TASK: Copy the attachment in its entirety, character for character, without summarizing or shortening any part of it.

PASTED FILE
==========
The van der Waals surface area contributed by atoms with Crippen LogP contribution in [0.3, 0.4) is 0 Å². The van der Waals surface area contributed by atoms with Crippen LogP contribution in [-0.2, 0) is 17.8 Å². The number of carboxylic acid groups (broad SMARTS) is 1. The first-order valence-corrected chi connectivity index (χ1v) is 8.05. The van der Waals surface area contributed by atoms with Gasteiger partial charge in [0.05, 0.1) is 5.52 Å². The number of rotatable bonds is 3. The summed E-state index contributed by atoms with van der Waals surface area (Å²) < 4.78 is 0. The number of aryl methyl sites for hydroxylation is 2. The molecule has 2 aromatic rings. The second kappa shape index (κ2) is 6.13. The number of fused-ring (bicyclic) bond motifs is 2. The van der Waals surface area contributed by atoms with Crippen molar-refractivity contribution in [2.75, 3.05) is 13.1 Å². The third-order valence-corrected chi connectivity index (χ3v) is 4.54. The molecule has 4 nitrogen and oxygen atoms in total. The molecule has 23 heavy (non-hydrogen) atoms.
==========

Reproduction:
The van der Waals surface area contributed by atoms with Crippen LogP contribution in [0.3, 0.4) is 0 Å². The van der Waals surface area contributed by atoms with Crippen LogP contribution in [-0.2, 0) is 17.8 Å². The number of carboxylic acid groups (broad SMARTS) is 1. The first-order valence-corrected chi connectivity index (χ1v) is 8.05. The van der Waals surface area contributed by atoms with Gasteiger partial charge in [0.05, 0.1) is 5.52 Å². The number of rotatable bonds is 3. The summed E-state index contributed by atoms with van der Waals surface area (Å²) < 4.78 is 0. The number of aryl methyl sites for hydroxylation is 2. The molecule has 2 aromatic rings. The second kappa shape index (κ2) is 6.13. The number of fused-ring (bicyclic) bond motifs is 2. The van der Waals surface area contributed by atoms with Crippen molar-refractivity contribution in [2.75, 3.05) is 13.1 Å². The third-order valence-corrected chi connectivity index (χ3v) is 4.54. The molecule has 4 nitrogen and oxygen atoms in total. The molecule has 23 heavy (non-hydrogen) atoms.